Tuesday, 26 February 2013

The Luxury Condo/Hotel: Will Fancy Work in Toronto?

Toronto never used to be a fancy place. Sure, people loved good food, and is some neighbourhoods you would spot a few snappy dressers, but generally we never really had the interest to push our city toward the ultra high-end heights that you find in places like New York, Hong Kong or L.A. In many ways, luxury just didn't seem to be very Canadian.

But many condo developers took a look at Toronto's size and it's dense, culturally-rich downtown, and realized: It's time to bring some fancy to town! So, the luxury condo developers, designers and dreamers came here to create a whole new type of building for us: The luxury condo/hotel.

And strangely, instead of testing the market with just one of these hybrids, four luxury condo/hotels, with brand-familiar names, announced their intentions to build in Toronto at the same time including the Trump International Hotel and Tower, The Shangri-La, the Four Seasons and the Ritz Carlton. And to a smaller degree, the King Edward had also joined in by planning to add a condo component on an already existing hotel.

Of course, many will wonder what makes them so luxurious? Crown moulding? Room service that would make you feel like a royal? That feeling like you are living in a 5 star hotel?

Well, yes, I would imagine so. But one thing that these places have going on more than any thing else is their brand. They all have an undeniable name recognition. If you live at the Ritz Carlton or the Fours Seasons, you could almost be any where in the world, and people would know you live somewhere posh. They don't even have to know which city you live in.

But maybe you're not a sucker for such things. I'm sure you're not alone, but the truth is, a lot of people are.  The brand makes a difference. If you don't buy into it, fine, but some people will pay good money for the right product.

Still, these brands can only go so far. These luxury condo/hotels have to deliver. At first, it would seem they were all lumped together. "The luxury condo/hotels are coming!" read all the newspapers.

But now we are starting to see who is pulling ahead, and who is clearly falling behind.

In my mind, Shangri-La seems the most promising so far. They mounted a striking and enormous sculpture outside called "Rising" that certainly adds some cachet to the entrance. Plus, they have managed to launch one of the most well-reviewed luxury restaurant in the city, Momofuku, with chef David Chang. For me, they have delivered the real goods of "luxury". Top notch food and bold style.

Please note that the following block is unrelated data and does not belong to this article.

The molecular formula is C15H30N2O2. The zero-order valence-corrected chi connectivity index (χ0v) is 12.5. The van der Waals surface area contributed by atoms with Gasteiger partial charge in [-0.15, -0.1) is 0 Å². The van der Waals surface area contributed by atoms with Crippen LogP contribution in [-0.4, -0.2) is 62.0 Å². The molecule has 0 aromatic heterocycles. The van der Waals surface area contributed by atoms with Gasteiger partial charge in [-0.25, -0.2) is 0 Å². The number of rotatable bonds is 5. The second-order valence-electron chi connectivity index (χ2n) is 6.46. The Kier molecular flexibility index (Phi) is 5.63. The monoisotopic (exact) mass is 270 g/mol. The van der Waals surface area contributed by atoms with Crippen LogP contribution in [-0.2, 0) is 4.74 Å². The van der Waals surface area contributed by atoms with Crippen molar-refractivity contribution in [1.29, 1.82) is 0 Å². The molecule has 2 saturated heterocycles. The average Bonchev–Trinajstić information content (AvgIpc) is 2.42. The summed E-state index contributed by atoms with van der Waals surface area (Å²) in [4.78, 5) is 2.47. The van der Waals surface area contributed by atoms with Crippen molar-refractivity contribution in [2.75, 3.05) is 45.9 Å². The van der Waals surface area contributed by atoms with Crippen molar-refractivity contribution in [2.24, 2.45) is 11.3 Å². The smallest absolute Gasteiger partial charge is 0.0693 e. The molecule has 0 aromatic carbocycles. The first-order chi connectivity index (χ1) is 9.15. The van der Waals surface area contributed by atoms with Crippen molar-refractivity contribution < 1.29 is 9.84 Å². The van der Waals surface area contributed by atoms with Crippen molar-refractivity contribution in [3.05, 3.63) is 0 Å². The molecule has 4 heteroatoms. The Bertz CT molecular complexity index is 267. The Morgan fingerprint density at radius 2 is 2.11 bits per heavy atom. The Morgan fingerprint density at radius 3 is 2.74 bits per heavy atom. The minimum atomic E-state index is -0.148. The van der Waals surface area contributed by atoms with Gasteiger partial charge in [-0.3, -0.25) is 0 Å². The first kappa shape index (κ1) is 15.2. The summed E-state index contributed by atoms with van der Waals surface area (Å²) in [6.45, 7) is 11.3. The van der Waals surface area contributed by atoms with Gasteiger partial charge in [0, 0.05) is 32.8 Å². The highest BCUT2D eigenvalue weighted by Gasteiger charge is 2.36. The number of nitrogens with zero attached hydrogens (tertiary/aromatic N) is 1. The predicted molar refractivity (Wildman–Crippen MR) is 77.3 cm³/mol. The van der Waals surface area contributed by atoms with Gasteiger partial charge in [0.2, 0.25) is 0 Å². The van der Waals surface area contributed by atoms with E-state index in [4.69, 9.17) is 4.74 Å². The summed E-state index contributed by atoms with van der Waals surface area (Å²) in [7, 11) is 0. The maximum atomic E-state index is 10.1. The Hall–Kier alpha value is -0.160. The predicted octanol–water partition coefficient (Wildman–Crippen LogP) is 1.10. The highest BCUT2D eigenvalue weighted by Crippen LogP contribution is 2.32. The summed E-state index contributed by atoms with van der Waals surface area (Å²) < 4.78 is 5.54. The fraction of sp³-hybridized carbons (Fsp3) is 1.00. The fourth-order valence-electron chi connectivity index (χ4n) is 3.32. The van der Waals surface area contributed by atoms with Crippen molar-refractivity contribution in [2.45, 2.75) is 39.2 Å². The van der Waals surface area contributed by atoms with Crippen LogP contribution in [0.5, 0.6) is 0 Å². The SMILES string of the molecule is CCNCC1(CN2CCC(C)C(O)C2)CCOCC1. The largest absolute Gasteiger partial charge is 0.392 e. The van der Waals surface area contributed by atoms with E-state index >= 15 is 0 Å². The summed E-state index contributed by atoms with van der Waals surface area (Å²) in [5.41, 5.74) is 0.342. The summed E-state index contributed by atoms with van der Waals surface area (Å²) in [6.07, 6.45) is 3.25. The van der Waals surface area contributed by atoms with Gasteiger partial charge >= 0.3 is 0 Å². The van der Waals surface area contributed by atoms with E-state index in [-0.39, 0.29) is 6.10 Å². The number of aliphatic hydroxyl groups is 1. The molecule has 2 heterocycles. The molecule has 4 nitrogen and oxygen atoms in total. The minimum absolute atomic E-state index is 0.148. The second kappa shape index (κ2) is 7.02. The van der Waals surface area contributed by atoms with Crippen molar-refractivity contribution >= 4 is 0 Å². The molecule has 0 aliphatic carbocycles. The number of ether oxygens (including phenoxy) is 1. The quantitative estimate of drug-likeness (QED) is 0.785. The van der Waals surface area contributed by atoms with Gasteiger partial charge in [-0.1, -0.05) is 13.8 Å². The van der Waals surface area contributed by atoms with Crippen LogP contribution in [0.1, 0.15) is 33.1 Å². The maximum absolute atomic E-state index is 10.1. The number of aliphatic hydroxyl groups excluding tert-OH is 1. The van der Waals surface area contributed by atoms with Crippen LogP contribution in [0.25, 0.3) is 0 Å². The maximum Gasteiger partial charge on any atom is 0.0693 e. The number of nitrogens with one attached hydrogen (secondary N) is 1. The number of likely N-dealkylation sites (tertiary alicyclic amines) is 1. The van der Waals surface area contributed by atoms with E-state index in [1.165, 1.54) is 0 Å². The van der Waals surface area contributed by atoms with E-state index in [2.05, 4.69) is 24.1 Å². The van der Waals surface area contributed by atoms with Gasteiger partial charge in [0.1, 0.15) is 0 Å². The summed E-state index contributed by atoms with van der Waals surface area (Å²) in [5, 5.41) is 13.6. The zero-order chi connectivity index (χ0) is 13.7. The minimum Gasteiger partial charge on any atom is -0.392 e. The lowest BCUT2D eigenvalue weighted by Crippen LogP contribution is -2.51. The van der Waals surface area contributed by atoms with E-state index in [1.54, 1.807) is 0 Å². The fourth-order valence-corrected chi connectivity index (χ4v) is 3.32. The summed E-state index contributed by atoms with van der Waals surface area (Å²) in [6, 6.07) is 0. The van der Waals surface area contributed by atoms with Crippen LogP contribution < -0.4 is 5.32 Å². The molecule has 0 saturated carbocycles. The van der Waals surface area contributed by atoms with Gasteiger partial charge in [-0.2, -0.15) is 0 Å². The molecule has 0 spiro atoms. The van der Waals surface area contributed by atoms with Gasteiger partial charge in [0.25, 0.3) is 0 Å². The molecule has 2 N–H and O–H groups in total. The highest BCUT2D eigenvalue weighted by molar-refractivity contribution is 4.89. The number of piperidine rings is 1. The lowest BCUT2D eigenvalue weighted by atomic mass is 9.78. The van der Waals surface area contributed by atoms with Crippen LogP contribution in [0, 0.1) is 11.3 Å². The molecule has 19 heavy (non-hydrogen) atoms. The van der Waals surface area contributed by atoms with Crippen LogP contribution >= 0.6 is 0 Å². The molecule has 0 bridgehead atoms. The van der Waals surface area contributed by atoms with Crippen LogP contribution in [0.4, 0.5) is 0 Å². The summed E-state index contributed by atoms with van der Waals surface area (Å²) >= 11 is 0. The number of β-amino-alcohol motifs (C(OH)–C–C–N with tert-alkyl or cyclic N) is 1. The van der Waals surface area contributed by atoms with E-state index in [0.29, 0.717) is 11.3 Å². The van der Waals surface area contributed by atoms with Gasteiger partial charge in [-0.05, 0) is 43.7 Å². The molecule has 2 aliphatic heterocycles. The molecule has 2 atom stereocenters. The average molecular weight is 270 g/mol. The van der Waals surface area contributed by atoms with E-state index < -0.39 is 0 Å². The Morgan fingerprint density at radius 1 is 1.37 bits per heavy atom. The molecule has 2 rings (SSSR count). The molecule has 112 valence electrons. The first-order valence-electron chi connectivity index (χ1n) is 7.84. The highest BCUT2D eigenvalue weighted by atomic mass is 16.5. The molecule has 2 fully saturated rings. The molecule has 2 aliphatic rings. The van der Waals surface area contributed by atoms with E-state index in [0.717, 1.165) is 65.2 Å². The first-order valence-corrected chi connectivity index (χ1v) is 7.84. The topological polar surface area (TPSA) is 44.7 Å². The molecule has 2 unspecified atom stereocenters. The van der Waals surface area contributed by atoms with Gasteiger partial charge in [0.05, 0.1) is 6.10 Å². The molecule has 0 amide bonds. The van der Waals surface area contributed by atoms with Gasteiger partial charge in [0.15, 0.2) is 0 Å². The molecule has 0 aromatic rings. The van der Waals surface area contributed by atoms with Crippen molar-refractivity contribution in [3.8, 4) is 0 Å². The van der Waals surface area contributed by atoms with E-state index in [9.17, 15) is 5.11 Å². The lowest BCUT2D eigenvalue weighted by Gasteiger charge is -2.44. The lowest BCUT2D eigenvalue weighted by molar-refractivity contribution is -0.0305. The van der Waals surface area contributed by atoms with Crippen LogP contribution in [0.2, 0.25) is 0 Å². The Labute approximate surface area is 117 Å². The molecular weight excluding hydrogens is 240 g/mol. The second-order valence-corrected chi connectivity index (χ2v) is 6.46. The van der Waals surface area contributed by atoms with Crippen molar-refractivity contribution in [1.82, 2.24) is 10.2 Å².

Then there's the Trump Tower. Right from the start, I felt they were a little doomed with their corny, 80s "champagne and cavier" theme.  Already you feel like you're going to be riding the elevator with Thursten Howell the Third and Alexis Carrington. But my personal biases aside, the publicity on this place has not exactly been the best. Falling green glass crashing down to Adelaide street. The hotel portion of the Trump Tower has reportedly been performing far worst than originally expected. And then there's the lawsuits. Angry buyers who apparently feel the company has misrepresented what they were selling, and even the developers themselves, suing buyers for not closing on their original purchase.

Despite the successful or not-so-successful branding of these luxury condo/hotels, the value of the their units has a lot to do with the market. And I don't think it was wise to launch four of them at the same time. It seems many of the original purchasers may be disappointed if they want to sell sooner rather than later. Like any large condo, when the owners of the units are allowed to start selling, a lot of the units hit the market at the same time, often driving down prices. The luxury condo/hotel will likely follow this pattern as well, especially since there are four of them relatively close together in a market that really didn't exist before in Toronto.

Some may hold their value more than others. Smaller luxury condo/hotels, like the King Edward, are conversion projects. This hotel has existed here in Toronto since 1903. So, it's an established and local brand in the city. Many of the new condo units are too small, and there are no parking spots - only valet parking, of course! But sales have been strong in pre-construction. So, resale may do a little better here than the other developments.

All in all, buyers would likely benefit the most from this upcoming resale market, ready to snap up units when they start hitting the mls in large numbers. They may want to stand clear of the troubled Trump Tower for the time being, but there may be some deals to be had if you are in the market to buy a luxury condo/hotel unit. The glut won't last forever.


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